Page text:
In this blog series I am going to argue that naturalistic explanations for NDEs fail to account for the evidence surrounding the cases I assess, and they aren’t sufficient to account for the cumulative weight of testimonial and veridical NDE evidence. Susan Blackmore’s naturalistic “dying brain” hypothesis claims NDEs occur within a dying individual’s head, they are not instances of a soul departing the physical body. First, I’ll discuss her physiological argument, then I will assess her psychological argument. I will argue Blackmore’s argument does not adequately account for testimonial and veridical evidence of particular NDEs. I will then discuss the important veridical phenomenon called “shared NDEs” and finally, I will assess how I think NDE reports are consistent with a Biblical view of life after death and can therefore withstand challenges from NDE skeptic Christians. I conclude that NDEs complement a Christian view of life after death.

Defining Near-Death Experiences

An NDE is an event sometimes reported by people who return from either a near-death or complete clinical death state. Three hundred million contemporary cases exist from Near-Death experiencers (NDErs) of different ages and cultures. Jeffrey Long surveyed over six hundred NDErs to identify common elements in their experiences. Over fifty percent reported an out-of-body (OBE) experience where consciousness apparently left their body. They experienced heightened senses, encountered an unearthly kind of world, and met a mystical light, spiritual beings, or previously deceased relatives. They described a love and beauty that was hard to articulate. This group also recounted a decision during the NDE to return to their body. Under fifty percent of NDErs experienced an OBE involving tunnel traversal, a life review assessing how they had impacted others in life, and a one-way barrier.[2] Long also reports NDErs are profoundly changed by their experience, becoming more loving, and knowing decreased fear of death.[3] In a small number of cases, Long encountered evidence of frightening, or hellish NDE experiences.[4]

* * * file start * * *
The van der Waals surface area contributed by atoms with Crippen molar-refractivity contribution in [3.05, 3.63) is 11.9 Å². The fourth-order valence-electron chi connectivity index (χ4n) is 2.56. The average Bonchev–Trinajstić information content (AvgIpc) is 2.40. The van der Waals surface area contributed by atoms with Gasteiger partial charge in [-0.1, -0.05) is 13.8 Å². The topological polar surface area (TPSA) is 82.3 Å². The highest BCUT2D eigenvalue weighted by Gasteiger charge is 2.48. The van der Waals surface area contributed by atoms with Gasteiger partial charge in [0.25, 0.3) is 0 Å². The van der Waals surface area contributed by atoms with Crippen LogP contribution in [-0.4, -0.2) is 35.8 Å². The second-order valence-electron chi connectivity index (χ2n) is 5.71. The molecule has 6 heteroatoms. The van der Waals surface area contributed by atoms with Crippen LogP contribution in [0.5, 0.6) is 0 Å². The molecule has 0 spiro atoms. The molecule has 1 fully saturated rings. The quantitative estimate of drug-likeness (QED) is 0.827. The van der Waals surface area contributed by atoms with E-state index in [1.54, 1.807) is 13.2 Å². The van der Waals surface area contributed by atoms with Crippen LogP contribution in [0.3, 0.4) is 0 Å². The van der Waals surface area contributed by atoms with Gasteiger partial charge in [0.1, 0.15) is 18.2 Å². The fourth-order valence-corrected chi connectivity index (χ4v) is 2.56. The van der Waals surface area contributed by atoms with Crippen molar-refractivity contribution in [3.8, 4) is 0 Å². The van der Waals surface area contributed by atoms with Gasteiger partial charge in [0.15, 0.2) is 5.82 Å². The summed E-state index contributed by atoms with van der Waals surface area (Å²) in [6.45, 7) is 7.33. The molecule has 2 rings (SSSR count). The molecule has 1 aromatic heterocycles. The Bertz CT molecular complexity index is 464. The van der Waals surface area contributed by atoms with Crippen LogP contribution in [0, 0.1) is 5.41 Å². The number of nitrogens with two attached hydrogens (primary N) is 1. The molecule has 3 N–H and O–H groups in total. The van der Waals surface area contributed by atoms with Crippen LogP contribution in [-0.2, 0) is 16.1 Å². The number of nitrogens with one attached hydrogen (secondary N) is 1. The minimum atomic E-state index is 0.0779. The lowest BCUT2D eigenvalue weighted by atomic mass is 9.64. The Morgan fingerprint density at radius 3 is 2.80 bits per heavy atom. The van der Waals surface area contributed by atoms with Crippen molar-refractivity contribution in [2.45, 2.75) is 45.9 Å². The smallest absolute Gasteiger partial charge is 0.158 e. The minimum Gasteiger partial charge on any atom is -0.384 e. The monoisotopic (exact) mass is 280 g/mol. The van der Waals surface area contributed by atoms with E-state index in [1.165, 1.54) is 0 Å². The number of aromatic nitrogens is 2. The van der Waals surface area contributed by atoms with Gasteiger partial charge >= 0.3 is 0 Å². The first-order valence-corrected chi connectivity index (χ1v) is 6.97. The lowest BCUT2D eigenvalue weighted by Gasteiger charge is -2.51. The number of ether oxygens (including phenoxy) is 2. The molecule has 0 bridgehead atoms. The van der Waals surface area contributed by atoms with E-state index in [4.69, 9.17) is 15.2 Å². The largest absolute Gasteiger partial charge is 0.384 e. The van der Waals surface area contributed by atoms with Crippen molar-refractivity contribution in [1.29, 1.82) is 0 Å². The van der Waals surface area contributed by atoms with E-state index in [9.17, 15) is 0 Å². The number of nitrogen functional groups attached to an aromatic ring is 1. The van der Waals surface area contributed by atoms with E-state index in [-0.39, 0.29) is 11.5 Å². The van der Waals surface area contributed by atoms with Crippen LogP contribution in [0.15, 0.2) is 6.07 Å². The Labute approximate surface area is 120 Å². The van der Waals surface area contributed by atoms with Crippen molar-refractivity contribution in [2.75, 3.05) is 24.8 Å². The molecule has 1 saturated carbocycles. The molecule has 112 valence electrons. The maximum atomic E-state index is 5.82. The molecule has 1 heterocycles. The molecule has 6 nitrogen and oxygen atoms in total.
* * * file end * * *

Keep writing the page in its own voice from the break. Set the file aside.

Responding to Blackmore’s Physiological Dying Brain Hypothesis

Susan Blackmore is a psychologist who engages with NDEs from her naturalistic worldview, seeking to ground them in physiological and psychological terms alone. Physiologically, she observes the human brain requires oxygen to function, and at some point, the oxygen supply to the brain of a dying person will cease. Eventually, the brain enters a state of oxygen deprivation called anoxia. Studies on fighter pilots show that under extreme G forces they experience G-LOC, temporary acceleration induced anoxia.[5] Blackmore suggests the effects mirror NDEs; unconsciousness, having an OBE, vivid dreams, and seeing loved ones.[6]

NDEs may be like the effects from anoxia, yet fundamental differences exist. First, unconscious G-LOC subjects encounter living loved ones, while NDErs report only meeting dead relatives. If the NDE is due to anoxia close to death, surely comforting images of living relatives would appear, not dead ones. William Serdahely opines the dying brain hypothesis fails to account for these visions of dead relatives.[7] Second, the clarity of a subject’s anoxic experience differs from the average NDE. Blackmore’s G-LOC study records during unconsciousness, the anoxic subject displays total incapacitation followed by a period of confusion until consciousness returns.[8] Anoxia causes confusion that impairs human perception.

Chris Carter describes high altitude mountain climber studies that match the pilot G-LOC studies. As the brain loses oxygen, disorientation and confusion occurs, and one’s capacity for completing tasks is impaired.[9] Yet Long’s NDErs experienced complete loss of brain function combined with extreme clarity of thought and heightened awareness during their NDE. Dr Pim van Lommel observes during NDE, “there … [is an] inverse relationship between the clarity of consciousness and the loss of brain function.”[10] This suggests anoxia differs fundamentally from the NDE experience. Carter supports this conclusion with Allan Pring’s testimony. Pring experienced both high altitude anoxia and an NDE later in life. Assessing both experiences, he concludes, “there was no similarity. On the contrary, the whole [NDE] … was crystal clear and it has remained so for the past fifteen years.”[11]